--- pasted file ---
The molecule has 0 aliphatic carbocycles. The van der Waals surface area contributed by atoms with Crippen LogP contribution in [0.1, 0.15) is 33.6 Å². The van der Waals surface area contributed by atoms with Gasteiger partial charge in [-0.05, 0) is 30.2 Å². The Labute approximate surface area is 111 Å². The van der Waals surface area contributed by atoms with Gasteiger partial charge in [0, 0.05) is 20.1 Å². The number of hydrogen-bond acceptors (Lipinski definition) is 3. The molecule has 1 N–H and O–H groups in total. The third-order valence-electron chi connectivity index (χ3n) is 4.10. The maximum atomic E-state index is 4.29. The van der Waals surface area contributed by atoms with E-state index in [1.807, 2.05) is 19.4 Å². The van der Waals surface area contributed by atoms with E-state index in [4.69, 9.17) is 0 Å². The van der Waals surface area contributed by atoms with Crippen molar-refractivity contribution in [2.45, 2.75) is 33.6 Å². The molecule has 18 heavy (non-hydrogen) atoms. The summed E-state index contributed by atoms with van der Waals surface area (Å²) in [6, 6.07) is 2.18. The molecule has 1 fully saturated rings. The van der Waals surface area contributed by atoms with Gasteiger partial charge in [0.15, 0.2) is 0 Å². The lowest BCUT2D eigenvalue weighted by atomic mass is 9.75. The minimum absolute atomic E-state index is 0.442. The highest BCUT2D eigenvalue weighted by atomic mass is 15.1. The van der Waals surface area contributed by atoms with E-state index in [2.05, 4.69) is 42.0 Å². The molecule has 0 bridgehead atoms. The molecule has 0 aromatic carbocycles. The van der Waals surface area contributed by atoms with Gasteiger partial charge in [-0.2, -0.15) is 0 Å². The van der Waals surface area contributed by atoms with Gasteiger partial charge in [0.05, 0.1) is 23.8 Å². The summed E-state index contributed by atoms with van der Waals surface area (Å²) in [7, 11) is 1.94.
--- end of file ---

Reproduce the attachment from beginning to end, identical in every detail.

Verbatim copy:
The molecule has 0 aliphatic carbocycles. The van der Waals surface area contributed by atoms with Crippen LogP contribution in [0.1, 0.15) is 33.6 Å². The van der Waals surface area contributed by atoms with Gasteiger partial charge in [-0.05, 0) is 30.2 Å². The Labute approximate surface area is 111 Å². The van der Waals surface area contributed by atoms with Gasteiger partial charge in [0, 0.05) is 20.1 Å². The number of hydrogen-bond acceptors (Lipinski definition) is 3. The molecule has 1 N–H and O–H groups in total. The third-order valence-electron chi connectivity index (χ3n) is 4.10. The maximum atomic E-state index is 4.29. The van der Waals surface area contributed by atoms with E-state index in [1.807, 2.05) is 19.4 Å². The van der Waals surface area contributed by atoms with E-state index in [4.69, 9.17) is 0 Å². The van der Waals surface area contributed by atoms with Crippen molar-refractivity contribution in [2.45, 2.75) is 33.6 Å². The molecule has 18 heavy (non-hydrogen) atoms. The summed E-state index contributed by atoms with van der Waals surface area (Å²) in [6, 6.07) is 2.18. The molecule has 1 fully saturated rings. The van der Waals surface area contributed by atoms with Gasteiger partial charge in [0.15, 0.2) is 0 Å². The lowest BCUT2D eigenvalue weighted by atomic mass is 9.75. The minimum absolute atomic E-state index is 0.442. The highest BCUT2D eigenvalue weighted by atomic mass is 15.1. The van der Waals surface area contributed by atoms with E-state index in [2.05, 4.69) is 42.0 Å². The molecule has 0 bridgehead atoms. The molecule has 0 aromatic carbocycles. The van der Waals surface area contributed by atoms with Gasteiger partial charge in [-0.2, -0.15) is 0 Å². The van der Waals surface area contributed by atoms with Gasteiger partial charge in [0.05, 0.1) is 23.8 Å². The summed E-state index contributed by atoms with van der Waals surface area (Å²) in [7, 11) is 1.94.